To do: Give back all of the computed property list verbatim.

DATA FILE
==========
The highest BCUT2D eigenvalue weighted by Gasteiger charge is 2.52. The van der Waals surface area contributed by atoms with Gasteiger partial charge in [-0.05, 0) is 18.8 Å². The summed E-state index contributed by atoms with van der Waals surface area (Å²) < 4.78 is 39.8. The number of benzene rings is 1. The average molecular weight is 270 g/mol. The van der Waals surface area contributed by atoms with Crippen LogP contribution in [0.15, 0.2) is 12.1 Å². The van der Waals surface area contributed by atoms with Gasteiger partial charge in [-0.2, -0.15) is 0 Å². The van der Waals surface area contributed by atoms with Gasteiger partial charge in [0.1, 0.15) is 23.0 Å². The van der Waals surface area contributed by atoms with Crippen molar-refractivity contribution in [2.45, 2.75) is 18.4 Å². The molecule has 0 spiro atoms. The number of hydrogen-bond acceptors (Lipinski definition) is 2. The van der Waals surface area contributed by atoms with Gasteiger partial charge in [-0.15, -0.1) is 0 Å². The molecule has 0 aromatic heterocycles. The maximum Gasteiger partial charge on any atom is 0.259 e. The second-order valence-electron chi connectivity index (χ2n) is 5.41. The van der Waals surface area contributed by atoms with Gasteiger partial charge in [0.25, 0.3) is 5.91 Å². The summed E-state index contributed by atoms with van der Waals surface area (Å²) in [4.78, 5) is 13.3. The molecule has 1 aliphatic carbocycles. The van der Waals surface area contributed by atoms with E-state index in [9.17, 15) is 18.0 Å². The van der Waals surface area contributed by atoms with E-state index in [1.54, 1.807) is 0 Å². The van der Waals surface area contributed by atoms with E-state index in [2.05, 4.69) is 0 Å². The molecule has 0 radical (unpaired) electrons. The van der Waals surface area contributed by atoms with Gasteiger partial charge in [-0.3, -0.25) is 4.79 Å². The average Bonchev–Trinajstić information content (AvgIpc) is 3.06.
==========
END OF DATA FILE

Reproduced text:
The highest BCUT2D eigenvalue weighted by Gasteiger charge is 2.52. The van der Waals surface area contributed by atoms with Gasteiger partial charge in [-0.05, 0) is 18.8 Å². The summed E-state index contributed by atoms with van der Waals surface area (Å²) < 4.78 is 39.8. The number of benzene rings is 1. The average molecular weight is 270 g/mol. The van der Waals surface area contributed by atoms with Crippen LogP contribution in [0.15, 0.2) is 12.1 Å². The van der Waals surface area contributed by atoms with Gasteiger partial charge in [-0.2, -0.15) is 0 Å². The van der Waals surface area contributed by atoms with Gasteiger partial charge in [0.1, 0.15) is 23.0 Å². The van der Waals surface area contributed by atoms with Crippen molar-refractivity contribution in [2.45, 2.75) is 18.4 Å². The molecule has 0 spiro atoms. The number of hydrogen-bond acceptors (Lipinski definition) is 2. The van der Waals surface area contributed by atoms with Gasteiger partial charge in [-0.15, -0.1) is 0 Å². The molecule has 0 aromatic heterocycles. The maximum Gasteiger partial charge on any atom is 0.259 e. The second-order valence-electron chi connectivity index (χ2n) is 5.41. The van der Waals surface area contributed by atoms with Gasteiger partial charge in [0.25, 0.3) is 5.91 Å². The summed E-state index contributed by atoms with van der Waals surface area (Å²) in [4.78, 5) is 13.3. The molecule has 1 aliphatic carbocycles. The van der Waals surface area contributed by atoms with E-state index in [9.17, 15) is 18.0 Å². The van der Waals surface area contributed by atoms with E-state index in [1.54, 1.807) is 0 Å². The van der Waals surface area contributed by atoms with E-state index in [2.05, 4.69) is 0 Å². The molecule has 0 radical (unpaired) electrons. The van der Waals surface area contributed by atoms with Gasteiger partial charge in [-0.3, -0.25) is 4.79 Å². The average Bonchev–Trinajstić information content (AvgIpc) is 3.06.